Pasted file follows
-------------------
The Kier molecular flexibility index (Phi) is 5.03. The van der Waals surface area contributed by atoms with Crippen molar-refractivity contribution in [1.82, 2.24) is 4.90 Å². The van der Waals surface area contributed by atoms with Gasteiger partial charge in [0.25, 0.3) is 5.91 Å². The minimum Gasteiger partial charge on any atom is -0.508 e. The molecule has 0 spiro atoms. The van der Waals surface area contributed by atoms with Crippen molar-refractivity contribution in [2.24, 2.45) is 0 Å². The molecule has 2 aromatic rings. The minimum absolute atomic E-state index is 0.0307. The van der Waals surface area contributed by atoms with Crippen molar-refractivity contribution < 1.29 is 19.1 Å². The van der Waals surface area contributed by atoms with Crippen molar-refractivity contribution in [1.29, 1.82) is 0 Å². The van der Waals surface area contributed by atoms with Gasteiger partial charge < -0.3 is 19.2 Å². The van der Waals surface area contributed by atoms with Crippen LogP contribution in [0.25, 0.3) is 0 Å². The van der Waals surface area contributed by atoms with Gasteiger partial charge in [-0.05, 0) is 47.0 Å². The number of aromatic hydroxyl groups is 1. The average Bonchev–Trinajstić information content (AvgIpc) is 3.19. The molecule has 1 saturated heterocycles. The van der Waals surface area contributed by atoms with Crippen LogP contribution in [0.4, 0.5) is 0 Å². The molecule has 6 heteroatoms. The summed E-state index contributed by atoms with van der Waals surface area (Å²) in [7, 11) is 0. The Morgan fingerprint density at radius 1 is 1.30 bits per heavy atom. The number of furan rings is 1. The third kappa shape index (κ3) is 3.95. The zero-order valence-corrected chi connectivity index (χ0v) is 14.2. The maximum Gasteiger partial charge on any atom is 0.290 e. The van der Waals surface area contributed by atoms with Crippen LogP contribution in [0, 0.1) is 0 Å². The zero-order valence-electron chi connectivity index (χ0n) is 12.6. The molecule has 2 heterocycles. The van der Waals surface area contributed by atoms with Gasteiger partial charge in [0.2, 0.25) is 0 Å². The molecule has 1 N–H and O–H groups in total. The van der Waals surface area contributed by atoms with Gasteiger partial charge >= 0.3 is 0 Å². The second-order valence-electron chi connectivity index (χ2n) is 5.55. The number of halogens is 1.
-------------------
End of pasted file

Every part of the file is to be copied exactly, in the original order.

The Kier molecular flexibility index (Phi) is 5.03. The van der Waals surface area contributed by atoms with Crippen molar-refractivity contribution in [1.82, 2.24) is 4.90 Å². The van der Waals surface area contributed by atoms with Gasteiger partial charge in [0.25, 0.3) is 5.91 Å². The minimum Gasteiger partial charge on any atom is -0.508 e. The molecule has 0 spiro atoms. The van der Waals surface area contributed by atoms with Crippen molar-refractivity contribution in [2.24, 2.45) is 0 Å². The molecule has 2 aromatic rings. The minimum absolute atomic E-state index is 0.0307. The van der Waals surface area contributed by atoms with Crippen molar-refractivity contribution < 1.29 is 19.1 Å². The van der Waals surface area contributed by atoms with Crippen molar-refractivity contribution in [1.29, 1.82) is 0 Å². The van der Waals surface area contributed by atoms with Gasteiger partial charge < -0.3 is 19.2 Å². The van der Waals surface area contributed by atoms with Crippen LogP contribution in [0.25, 0.3) is 0 Å². The van der Waals surface area contributed by atoms with Gasteiger partial charge in [-0.05, 0) is 47.0 Å². The number of aromatic hydroxyl groups is 1. The average Bonchev–Trinajstić information content (AvgIpc) is 3.19. The molecule has 1 saturated heterocycles. The van der Waals surface area contributed by atoms with Crippen LogP contribution in [0.4, 0.5) is 0 Å². The molecule has 6 heteroatoms. The summed E-state index contributed by atoms with van der Waals surface area (Å²) in [7, 11) is 0. The Morgan fingerprint density at radius 1 is 1.30 bits per heavy atom. The number of furan rings is 1. The third kappa shape index (κ3) is 3.95. The zero-order valence-corrected chi connectivity index (χ0v) is 14.2. The maximum Gasteiger partial charge on any atom is 0.290 e. The van der Waals surface area contributed by atoms with Crippen LogP contribution in [0, 0.1) is 0 Å². The zero-order valence-electron chi connectivity index (χ0n) is 12.6. The molecule has 2 heterocycles. The van der Waals surface area contributed by atoms with Gasteiger partial charge in [0.2, 0.25) is 0 Å². The molecule has 1 N–H and O–H groups in total. The van der Waals surface area contributed by atoms with Gasteiger partial charge >= 0.3 is 0 Å². The second-order valence-electron chi connectivity index (χ2n) is 5.55. The number of halogens is 1.